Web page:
A handful of soap foam.
- An example of foam is the white bubbles at the top of a freshly poured glass of beer.
- An example of foam is foamy saliva produced by physical exertion.
- the whitish mass of bubbles formed on or in liquids by agitation, fermentation, etc.
- something like foam, as the heavy sweat of horses, or frothy saliva
- Old Poet. the sea
- a kind of colloid in which a gas is suspended in a liquid or solid matter, having a texture ranging from soft and liquid, as whipped cream, to firm and elastic, as foam rubber
Origin of foamMiddle English fom from Old English fam, akin to German feim, scum from Indo-European base an unverified form (s)poimno-, foam from source Sanskrit ph?na-, Classical Latin spuma
foam at the mouth
- A colloidal dispersion of a gas in a liquid or solid medium, such as shaving cream, foam rubber, or a substance used to fight fires. A foam may be produced, especially on the surface of a liquid, by agitation or by a chemical reaction, such as fermentation.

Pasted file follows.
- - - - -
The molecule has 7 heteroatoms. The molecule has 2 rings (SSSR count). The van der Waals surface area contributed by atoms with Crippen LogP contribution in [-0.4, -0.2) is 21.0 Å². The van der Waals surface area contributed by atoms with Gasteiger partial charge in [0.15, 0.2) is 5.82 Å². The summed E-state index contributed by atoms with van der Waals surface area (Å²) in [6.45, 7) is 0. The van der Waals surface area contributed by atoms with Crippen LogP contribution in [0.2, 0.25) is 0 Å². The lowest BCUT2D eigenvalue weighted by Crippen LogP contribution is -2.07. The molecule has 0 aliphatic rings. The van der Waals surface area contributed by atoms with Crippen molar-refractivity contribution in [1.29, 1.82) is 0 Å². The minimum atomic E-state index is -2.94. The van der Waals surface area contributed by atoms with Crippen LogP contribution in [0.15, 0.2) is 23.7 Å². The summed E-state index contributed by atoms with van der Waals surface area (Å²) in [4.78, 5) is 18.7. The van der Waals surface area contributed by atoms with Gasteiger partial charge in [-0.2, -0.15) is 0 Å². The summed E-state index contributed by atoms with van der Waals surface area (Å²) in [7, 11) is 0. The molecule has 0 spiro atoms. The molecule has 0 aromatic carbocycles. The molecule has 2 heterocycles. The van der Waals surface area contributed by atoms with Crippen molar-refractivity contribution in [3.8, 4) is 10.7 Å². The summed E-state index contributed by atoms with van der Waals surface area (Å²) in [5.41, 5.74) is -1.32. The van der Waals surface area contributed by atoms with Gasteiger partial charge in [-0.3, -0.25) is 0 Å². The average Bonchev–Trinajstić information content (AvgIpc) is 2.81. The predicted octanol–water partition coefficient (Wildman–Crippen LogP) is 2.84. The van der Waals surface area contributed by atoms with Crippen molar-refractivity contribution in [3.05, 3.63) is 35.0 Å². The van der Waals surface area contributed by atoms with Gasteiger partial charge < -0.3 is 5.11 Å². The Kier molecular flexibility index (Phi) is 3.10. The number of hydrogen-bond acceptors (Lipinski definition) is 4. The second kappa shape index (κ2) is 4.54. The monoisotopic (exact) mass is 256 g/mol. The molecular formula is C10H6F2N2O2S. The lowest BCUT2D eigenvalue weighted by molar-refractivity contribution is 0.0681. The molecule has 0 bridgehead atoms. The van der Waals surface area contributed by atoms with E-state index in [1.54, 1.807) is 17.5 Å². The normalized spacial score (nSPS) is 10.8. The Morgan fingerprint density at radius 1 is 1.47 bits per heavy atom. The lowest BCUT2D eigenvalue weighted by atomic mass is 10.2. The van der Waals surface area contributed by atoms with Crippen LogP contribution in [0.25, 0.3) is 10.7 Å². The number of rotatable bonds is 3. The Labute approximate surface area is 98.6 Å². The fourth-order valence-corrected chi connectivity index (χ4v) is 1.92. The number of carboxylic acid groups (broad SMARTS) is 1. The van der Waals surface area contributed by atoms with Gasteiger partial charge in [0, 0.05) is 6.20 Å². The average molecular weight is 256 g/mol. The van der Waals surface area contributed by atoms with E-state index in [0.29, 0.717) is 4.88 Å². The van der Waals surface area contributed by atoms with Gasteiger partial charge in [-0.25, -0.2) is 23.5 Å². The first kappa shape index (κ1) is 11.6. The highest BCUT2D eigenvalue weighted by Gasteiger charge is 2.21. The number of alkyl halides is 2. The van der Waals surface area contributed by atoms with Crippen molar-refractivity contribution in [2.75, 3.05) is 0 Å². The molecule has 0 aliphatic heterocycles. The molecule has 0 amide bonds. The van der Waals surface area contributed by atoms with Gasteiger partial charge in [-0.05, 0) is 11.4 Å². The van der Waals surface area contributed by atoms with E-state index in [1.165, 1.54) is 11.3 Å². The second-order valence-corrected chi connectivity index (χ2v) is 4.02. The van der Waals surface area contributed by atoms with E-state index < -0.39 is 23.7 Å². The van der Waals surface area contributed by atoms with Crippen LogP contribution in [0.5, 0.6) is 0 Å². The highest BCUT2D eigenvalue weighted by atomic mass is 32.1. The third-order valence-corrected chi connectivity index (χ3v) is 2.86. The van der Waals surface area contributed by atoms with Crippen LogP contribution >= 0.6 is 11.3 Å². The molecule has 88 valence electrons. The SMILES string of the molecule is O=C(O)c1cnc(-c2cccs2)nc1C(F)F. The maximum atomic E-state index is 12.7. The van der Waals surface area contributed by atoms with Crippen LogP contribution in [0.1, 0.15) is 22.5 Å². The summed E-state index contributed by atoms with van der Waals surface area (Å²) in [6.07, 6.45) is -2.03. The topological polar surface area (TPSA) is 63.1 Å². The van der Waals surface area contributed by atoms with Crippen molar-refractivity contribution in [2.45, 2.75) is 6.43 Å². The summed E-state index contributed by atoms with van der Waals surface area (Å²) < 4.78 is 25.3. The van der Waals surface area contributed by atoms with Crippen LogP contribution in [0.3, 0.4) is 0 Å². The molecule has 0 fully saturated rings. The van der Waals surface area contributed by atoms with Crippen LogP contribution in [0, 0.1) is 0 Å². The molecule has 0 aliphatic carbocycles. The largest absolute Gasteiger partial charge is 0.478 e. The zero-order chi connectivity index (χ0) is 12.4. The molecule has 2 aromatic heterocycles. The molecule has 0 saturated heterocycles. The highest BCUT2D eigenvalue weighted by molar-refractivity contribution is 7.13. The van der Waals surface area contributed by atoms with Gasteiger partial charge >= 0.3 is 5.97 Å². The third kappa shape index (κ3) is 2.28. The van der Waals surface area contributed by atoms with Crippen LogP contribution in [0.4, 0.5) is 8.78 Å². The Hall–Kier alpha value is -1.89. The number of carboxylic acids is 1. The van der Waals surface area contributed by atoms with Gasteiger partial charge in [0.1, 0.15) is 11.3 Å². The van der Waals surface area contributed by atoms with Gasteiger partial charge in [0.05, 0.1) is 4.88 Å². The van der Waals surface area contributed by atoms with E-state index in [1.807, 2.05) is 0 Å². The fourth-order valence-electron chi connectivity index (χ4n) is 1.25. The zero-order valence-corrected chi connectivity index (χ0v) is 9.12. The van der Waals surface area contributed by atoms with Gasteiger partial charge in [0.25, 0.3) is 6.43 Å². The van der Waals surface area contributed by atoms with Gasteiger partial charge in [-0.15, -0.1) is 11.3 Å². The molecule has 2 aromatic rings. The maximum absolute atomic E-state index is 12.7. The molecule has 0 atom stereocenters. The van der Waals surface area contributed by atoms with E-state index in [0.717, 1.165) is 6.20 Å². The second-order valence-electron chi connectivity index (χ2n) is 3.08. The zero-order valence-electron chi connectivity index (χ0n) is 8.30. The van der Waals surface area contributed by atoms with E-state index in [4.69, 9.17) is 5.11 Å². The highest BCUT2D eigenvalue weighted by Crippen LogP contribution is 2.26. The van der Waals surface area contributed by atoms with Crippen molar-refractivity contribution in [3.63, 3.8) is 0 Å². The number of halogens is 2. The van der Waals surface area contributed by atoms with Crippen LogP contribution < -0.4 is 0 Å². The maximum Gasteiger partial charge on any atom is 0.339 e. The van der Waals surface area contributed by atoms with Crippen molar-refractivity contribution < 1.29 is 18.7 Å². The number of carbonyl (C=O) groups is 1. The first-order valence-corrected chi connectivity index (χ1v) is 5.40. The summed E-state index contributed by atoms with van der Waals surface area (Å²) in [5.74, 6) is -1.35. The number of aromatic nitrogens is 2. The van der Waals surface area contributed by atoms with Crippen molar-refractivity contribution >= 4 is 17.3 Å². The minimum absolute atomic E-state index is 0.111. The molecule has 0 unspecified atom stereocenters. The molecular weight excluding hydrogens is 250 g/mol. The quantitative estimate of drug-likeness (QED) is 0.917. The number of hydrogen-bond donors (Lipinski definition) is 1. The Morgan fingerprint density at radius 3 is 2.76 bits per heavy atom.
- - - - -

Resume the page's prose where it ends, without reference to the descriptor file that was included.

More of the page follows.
- Any of various light, porous, semirigid or spongy materials, usually the solidified form of a liquid full of gas bubbles, used as a building material or for thermal insulation or shock absorption, as in packaging.
- a. Frothy saliva produced especially as a result of physical exertion or a pathological condition.b. The frothy sweat of a horse or other equine animal.
- The sea.
verbfoamed, foam·ing, foams
- To produce or issue as foam; froth.
- a. To produce foam from the mouth, as from exertion or a pathological condition.b. To be extremely angry; rage: was foaming over the disastrous budget cuts.
- To teem; seethe: a playground foaming with third graders.
- To cause to produce foam.
- To cause to become foam.
Origin of foamMiddle English fom from Old English fām
(countable and uncountable, plural foams)
(third-person singular simple present foams, present participle foaming, simple past and past participle foamed)
- To form or emit foam.